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would have been barred from suit on this...

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883 practice notes
  • Stern v. U.S. Gypsum, Inc., No. 76-1070
    • United States
    • United States Courts of Appeals. United States Court of Appeals (7th Circuit)
    • January 12, 1977
    ...for government operations is at the very core of the constitutionally protected free speech area, see, e. g., Rosenblatt v. Baer, 383 U.S. 75, 85, 86 S.Ct. 669, 15 L.Ed.2d 597 (1966); New York Times Co. v. Sullivan, 376 U.S. 254, 270, 84 S.Ct. 710, 11 L.Ed.2d 686 (1964). We think it plain t......
  • Mangual v. Rotger-Sabat, No. 02-1669.
    • United States
    • United States Courts of Appeals. United States Court of Appeals (1st Circuit)
    • January 21, 2003
    ...holding it, entirely apart from the scrutiny and discussion occasioned by the particular charges in controversy." Rosenblatt v. Baer, 383 U.S. 75, 86, 86 S.Ct. 669, 15 L.Ed.2d 597 (1966). In practice, the term is now used more broadly and includes many government employees, including police......
  • Donahoe v. Arpaio, No. CV10-2756-PHX-NVW
    • United States
    • United States District Courts. 9th Circuit. United States District Courts. 9th Circuit. District of Arizona
    • April 9, 2012
    ...public to have[] substantial responsibility for or control over the conduct of governmental affairs.'" Id. (quoting Rosenblatt v. Baer, 383 U.S. 75, 85 (1966)). Here, Mundell and Donahoe can fairly be named public officials, and the alleged false light related, broadly, to the performance o......
  • Slevin v. City of New York, No. 79 Civ. 4524 (ADS)
    • United States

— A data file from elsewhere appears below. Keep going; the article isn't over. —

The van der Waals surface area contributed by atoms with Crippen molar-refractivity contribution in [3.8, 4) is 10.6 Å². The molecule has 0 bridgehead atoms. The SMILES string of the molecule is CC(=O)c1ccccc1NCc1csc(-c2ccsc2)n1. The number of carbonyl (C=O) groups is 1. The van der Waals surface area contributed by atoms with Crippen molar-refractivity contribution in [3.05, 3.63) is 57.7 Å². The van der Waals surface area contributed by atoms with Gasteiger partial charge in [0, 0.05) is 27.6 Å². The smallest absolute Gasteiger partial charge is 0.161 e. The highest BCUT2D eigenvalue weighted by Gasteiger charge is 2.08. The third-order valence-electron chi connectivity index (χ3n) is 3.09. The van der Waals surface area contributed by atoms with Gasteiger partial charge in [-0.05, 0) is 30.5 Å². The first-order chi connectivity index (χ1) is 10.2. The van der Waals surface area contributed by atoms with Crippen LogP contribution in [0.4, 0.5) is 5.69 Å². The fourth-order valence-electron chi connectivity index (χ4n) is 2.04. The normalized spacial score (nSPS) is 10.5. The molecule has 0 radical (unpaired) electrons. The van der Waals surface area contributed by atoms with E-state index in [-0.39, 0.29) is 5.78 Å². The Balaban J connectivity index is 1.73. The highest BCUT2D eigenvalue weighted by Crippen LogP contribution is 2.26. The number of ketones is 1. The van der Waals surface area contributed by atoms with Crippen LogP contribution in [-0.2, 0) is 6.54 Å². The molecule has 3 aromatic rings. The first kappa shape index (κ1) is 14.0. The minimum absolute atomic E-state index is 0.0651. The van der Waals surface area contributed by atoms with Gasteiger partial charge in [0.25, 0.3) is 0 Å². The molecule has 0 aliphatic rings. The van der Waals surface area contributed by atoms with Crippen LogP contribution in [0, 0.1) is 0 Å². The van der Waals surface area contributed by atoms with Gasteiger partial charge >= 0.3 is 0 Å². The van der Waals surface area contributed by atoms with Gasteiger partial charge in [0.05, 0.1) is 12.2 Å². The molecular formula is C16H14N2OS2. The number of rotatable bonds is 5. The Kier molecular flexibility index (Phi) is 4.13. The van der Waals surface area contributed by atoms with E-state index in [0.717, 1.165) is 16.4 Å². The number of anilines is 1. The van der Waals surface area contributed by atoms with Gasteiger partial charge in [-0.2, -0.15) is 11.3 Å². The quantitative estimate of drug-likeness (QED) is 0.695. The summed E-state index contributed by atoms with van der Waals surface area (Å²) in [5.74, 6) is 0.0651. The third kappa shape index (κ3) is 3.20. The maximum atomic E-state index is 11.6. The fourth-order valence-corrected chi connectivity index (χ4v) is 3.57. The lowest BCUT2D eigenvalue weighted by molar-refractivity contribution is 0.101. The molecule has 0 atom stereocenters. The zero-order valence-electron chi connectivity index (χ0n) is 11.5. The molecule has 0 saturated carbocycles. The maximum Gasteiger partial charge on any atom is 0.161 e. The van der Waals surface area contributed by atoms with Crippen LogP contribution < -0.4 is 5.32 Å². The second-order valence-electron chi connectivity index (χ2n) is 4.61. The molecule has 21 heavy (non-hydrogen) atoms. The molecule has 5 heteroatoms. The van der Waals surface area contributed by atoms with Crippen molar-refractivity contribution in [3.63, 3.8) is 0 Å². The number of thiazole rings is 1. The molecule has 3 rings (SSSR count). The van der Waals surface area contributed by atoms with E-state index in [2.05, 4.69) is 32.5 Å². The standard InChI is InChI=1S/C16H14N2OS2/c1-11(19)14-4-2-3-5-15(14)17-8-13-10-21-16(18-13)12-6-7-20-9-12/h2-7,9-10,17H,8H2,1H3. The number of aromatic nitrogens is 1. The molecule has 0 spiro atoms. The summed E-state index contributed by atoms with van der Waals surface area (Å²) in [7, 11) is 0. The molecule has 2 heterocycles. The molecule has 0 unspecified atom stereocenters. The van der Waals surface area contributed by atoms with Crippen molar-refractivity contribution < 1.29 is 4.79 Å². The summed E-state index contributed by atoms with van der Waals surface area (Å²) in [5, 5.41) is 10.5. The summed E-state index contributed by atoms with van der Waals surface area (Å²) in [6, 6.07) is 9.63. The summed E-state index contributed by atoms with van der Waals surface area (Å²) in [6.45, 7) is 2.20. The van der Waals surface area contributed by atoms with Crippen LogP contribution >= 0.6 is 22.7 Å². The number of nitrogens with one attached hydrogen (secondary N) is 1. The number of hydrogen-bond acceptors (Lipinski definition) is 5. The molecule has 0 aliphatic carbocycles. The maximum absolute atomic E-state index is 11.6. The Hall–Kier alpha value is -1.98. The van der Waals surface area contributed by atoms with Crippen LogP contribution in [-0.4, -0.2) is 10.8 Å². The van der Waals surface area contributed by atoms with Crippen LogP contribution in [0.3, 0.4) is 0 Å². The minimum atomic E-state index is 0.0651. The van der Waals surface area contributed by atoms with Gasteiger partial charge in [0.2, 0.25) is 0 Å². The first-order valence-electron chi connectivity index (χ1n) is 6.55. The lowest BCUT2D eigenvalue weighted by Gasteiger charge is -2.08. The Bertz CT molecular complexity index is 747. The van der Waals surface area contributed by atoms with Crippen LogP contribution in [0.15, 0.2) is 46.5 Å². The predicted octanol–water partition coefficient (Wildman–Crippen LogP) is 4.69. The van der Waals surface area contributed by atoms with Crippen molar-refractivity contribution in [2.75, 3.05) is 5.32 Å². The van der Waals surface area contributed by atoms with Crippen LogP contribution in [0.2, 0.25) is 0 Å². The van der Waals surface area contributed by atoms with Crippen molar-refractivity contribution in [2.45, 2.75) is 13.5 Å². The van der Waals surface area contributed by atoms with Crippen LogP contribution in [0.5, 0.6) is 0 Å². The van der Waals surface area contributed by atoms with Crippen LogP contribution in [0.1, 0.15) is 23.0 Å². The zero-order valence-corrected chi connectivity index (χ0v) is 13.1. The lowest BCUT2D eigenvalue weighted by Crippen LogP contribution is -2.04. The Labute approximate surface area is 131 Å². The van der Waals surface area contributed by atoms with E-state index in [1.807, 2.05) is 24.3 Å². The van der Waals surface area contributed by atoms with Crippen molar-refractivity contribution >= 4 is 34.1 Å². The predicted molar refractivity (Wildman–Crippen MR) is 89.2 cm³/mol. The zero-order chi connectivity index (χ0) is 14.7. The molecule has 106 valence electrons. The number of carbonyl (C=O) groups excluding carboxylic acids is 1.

• United States District Courts. 2nd Circuit. United States District Courts. 2nd Circuit. Southern District of New York
    • December 15, 1982
    ...for purposes of this rule." 376 U.S. at 283 n. 23, 84 S.Ct. at 727 n. 23. This question was subsequently addressed in Rosenblatt v. Baer, 383 U.S. 75, 86 S.Ct. 669, 15 L.Ed.2d 597 (1966), where the Court found that "public official" includes "those among the hierarchy of government employee......
  • Request a trial to view additional results
885 cases
  • Stern v. U.S. Gypsum, Inc., No. 76-1070
    • United States
    • United States Courts of Appeals. United States Court of Appeals (7th Circuit)
    • January 12, 1977
    ...for government operations is at the very core of the constitutionally protected free speech area, see, e. g., Rosenblatt v. Baer, 383 U.S. 75, 85, 86 S.Ct. 669, 15 L.Ed.2d 597 (1966); New York Times Co. v. Sullivan, 376 U.S. 254, 270, 84 S.Ct. 710, 11 L.Ed.2d 686 (1964). We think it plain t......
  • Mangual v. Rotger-Sabat, No. 02-1669.
    • United States
    • United States Courts of Appeals. United States Court of Appeals (1st Circuit)
    • January 21, 2003
    ...holding it, entirely apart from the scrutiny and discussion occasioned by the particular charges in controversy." Rosenblatt v. Baer, 383 U.S. 75, 86, 86 S.Ct. 669, 15 L.Ed.2d 597 (1966). In practice, the term is now used more broadly and includes many government employees, including police......
  • Donahoe v. Arpaio, No. CV10-2756-PHX-NVW
    • United States
    • United States District Courts. 9th Circuit. United States District Courts. 9th Circuit. District of Arizona
    • April 9, 2012
    ...public to have[] substantial responsibility for or control over the conduct of governmental affairs.'" Id. (quoting Rosenblatt v. Baer, 383 U.S. 75, 85 (1966)). Here, Mundell and Donahoe can fairly be named public officials, and the alleged false light related, broadly, to the performance o......
  • Slevin v. City of New York, No. 79 Civ. 4524 (ADS)
    • United States
    • United States District Courts. 2nd Circuit. United States District Courts. 2nd Circuit. Southern District of New York
    • December 15, 1982
    ...for purposes of this rule." 376 U.S. at 283 n. 23, 84 S.Ct. at 727 n. 23. This question was subsequently addressed in Rosenblatt v. Baer, 383 U.S. 75, 86 S.Ct. 669, 15 L.Ed.2d 597 (1966), where the Court found that "public official" includes "those among the hierarchy of government employee......
  • Request a trial to view additional results